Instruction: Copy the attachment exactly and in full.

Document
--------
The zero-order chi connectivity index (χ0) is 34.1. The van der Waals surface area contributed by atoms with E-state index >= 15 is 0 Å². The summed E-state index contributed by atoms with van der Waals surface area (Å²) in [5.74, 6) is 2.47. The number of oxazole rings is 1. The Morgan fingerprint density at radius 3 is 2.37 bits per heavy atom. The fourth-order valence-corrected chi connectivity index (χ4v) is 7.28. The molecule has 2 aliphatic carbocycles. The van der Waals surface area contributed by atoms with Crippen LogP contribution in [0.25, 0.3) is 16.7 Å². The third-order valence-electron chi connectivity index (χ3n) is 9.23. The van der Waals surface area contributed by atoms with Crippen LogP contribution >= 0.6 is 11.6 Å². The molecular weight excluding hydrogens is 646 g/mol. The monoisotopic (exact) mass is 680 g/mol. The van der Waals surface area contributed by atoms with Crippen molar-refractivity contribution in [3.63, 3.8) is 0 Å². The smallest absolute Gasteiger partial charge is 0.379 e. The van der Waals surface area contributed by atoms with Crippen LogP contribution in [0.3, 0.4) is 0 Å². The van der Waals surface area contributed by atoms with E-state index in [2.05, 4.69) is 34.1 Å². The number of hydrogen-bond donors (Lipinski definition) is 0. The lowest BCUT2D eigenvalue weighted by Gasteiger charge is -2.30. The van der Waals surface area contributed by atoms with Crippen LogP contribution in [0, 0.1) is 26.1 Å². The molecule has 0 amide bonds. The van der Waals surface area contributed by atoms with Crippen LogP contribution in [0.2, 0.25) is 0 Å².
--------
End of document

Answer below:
The zero-order chi connectivity index (χ0) is 34.1. The van der Waals surface area contributed by atoms with E-state index >= 15 is 0 Å². The summed E-state index contributed by atoms with van der Waals surface area (Å²) in [5.74, 6) is 2.47. The number of oxazole rings is 1. The Morgan fingerprint density at radius 3 is 2.37 bits per heavy atom. The fourth-order valence-corrected chi connectivity index (χ4v) is 7.28. The molecule has 2 aliphatic carbocycles. The van der Waals surface area contributed by atoms with Crippen LogP contribution in [0.25, 0.3) is 16.7 Å². The third-order valence-electron chi connectivity index (χ3n) is 9.23. The van der Waals surface area contributed by atoms with Crippen LogP contribution >= 0.6 is 11.6 Å². The molecular weight excluding hydrogens is 646 g/mol. The monoisotopic (exact) mass is 680 g/mol. The van der Waals surface area contributed by atoms with Crippen molar-refractivity contribution in [3.63, 3.8) is 0 Å². The smallest absolute Gasteiger partial charge is 0.379 e. The van der Waals surface area contributed by atoms with Crippen LogP contribution in [0.3, 0.4) is 0 Å². The van der Waals surface area contributed by atoms with E-state index in [2.05, 4.69) is 34.1 Å². The number of hydrogen-bond donors (Lipinski definition) is 0. The lowest BCUT2D eigenvalue weighted by Gasteiger charge is -2.30. The van der Waals surface area contributed by atoms with Crippen LogP contribution in [0, 0.1) is 26.1 Å². The molecule has 0 amide bonds. The van der Waals surface area contributed by atoms with Crippen LogP contribution in [0.2, 0.25) is 0 Å².